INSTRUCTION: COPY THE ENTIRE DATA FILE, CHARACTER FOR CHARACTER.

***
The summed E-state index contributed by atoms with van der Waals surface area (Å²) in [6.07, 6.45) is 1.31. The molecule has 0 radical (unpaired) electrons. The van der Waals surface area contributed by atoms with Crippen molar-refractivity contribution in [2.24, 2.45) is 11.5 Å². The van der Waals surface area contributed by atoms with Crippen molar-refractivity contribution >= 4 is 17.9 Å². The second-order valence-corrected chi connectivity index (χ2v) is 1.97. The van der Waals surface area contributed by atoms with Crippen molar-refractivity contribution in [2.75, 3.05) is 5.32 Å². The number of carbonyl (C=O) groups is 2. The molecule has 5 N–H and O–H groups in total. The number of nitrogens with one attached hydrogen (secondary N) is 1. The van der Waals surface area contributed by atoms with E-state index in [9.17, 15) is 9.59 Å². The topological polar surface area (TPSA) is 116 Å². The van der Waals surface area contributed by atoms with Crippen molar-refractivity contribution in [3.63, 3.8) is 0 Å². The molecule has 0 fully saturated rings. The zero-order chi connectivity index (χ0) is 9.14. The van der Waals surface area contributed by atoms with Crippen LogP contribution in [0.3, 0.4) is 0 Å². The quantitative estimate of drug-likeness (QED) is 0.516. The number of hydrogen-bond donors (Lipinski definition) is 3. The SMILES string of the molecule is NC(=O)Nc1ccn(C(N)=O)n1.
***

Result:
The summed E-state index contributed by atoms with van der Waals surface area (Å²) in [6.07, 6.45) is 1.31. The molecule has 0 radical (unpaired) electrons. The van der Waals surface area contributed by atoms with Crippen molar-refractivity contribution in [2.24, 2.45) is 11.5 Å². The van der Waals surface area contributed by atoms with Crippen molar-refractivity contribution >= 4 is 17.9 Å². The second-order valence-corrected chi connectivity index (χ2v) is 1.97. The van der Waals surface area contributed by atoms with Crippen molar-refractivity contribution in [2.75, 3.05) is 5.32 Å². The number of carbonyl (C=O) groups is 2. The molecule has 5 N–H and O–H groups in total. The number of nitrogens with one attached hydrogen (secondary N) is 1. The van der Waals surface area contributed by atoms with E-state index in [9.17, 15) is 9.59 Å². The topological polar surface area (TPSA) is 116 Å². The van der Waals surface area contributed by atoms with Crippen molar-refractivity contribution in [3.63, 3.8) is 0 Å². The molecule has 0 fully saturated rings. The zero-order chi connectivity index (χ0) is 9.14. The van der Waals surface area contributed by atoms with Crippen LogP contribution in [0.3, 0.4) is 0 Å². The quantitative estimate of drug-likeness (QED) is 0.516. The number of hydrogen-bond donors (Lipinski definition) is 3. The SMILES string of the molecule is NC(=O)Nc1ccn(C(N)=O)n1.